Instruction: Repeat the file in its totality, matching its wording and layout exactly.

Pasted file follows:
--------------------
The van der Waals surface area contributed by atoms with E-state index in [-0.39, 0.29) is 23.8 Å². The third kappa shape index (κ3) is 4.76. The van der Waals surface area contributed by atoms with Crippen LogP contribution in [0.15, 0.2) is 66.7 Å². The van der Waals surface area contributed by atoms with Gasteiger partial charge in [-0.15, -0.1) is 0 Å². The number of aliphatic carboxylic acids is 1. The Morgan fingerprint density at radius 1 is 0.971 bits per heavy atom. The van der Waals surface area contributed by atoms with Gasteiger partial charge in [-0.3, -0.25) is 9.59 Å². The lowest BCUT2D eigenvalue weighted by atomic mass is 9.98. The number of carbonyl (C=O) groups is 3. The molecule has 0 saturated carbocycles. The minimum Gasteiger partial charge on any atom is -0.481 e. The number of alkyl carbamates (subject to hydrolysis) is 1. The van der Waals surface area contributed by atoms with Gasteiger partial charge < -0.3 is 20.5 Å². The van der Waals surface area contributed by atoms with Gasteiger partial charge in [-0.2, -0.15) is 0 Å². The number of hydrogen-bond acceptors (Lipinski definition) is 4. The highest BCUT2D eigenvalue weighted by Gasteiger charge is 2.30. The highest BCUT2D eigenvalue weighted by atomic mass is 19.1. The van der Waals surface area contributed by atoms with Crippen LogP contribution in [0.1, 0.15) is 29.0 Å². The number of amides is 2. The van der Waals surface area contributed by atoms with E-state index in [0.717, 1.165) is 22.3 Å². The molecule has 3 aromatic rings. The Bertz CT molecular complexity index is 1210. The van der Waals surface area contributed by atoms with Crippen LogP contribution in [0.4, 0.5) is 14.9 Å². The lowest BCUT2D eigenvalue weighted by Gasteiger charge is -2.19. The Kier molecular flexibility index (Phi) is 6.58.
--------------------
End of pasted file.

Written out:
The van der Waals surface area contributed by atoms with E-state index in [-0.39, 0.29) is 23.8 Å². The third kappa shape index (κ3) is 4.76. The van der Waals surface area contributed by atoms with Crippen LogP contribution in [0.15, 0.2) is 66.7 Å². The van der Waals surface area contributed by atoms with Gasteiger partial charge in [-0.15, -0.1) is 0 Å². The number of aliphatic carboxylic acids is 1. The Morgan fingerprint density at radius 1 is 0.971 bits per heavy atom. The van der Waals surface area contributed by atoms with Gasteiger partial charge in [-0.3, -0.25) is 9.59 Å². The lowest BCUT2D eigenvalue weighted by atomic mass is 9.98. The number of carbonyl (C=O) groups is 3. The molecule has 0 saturated carbocycles. The minimum Gasteiger partial charge on any atom is -0.481 e. The number of alkyl carbamates (subject to hydrolysis) is 1. The van der Waals surface area contributed by atoms with Gasteiger partial charge < -0.3 is 20.5 Å². The van der Waals surface area contributed by atoms with Gasteiger partial charge in [-0.2, -0.15) is 0 Å². The number of hydrogen-bond acceptors (Lipinski definition) is 4. The highest BCUT2D eigenvalue weighted by Gasteiger charge is 2.30. The highest BCUT2D eigenvalue weighted by atomic mass is 19.1. The van der Waals surface area contributed by atoms with Crippen LogP contribution in [0.1, 0.15) is 29.0 Å². The number of amides is 2. The van der Waals surface area contributed by atoms with E-state index in [0.717, 1.165) is 22.3 Å². The molecule has 3 aromatic rings. The Bertz CT molecular complexity index is 1210. The van der Waals surface area contributed by atoms with Crippen LogP contribution in [0.4, 0.5) is 14.9 Å². The lowest BCUT2D eigenvalue weighted by Gasteiger charge is -2.19. The Kier molecular flexibility index (Phi) is 6.58.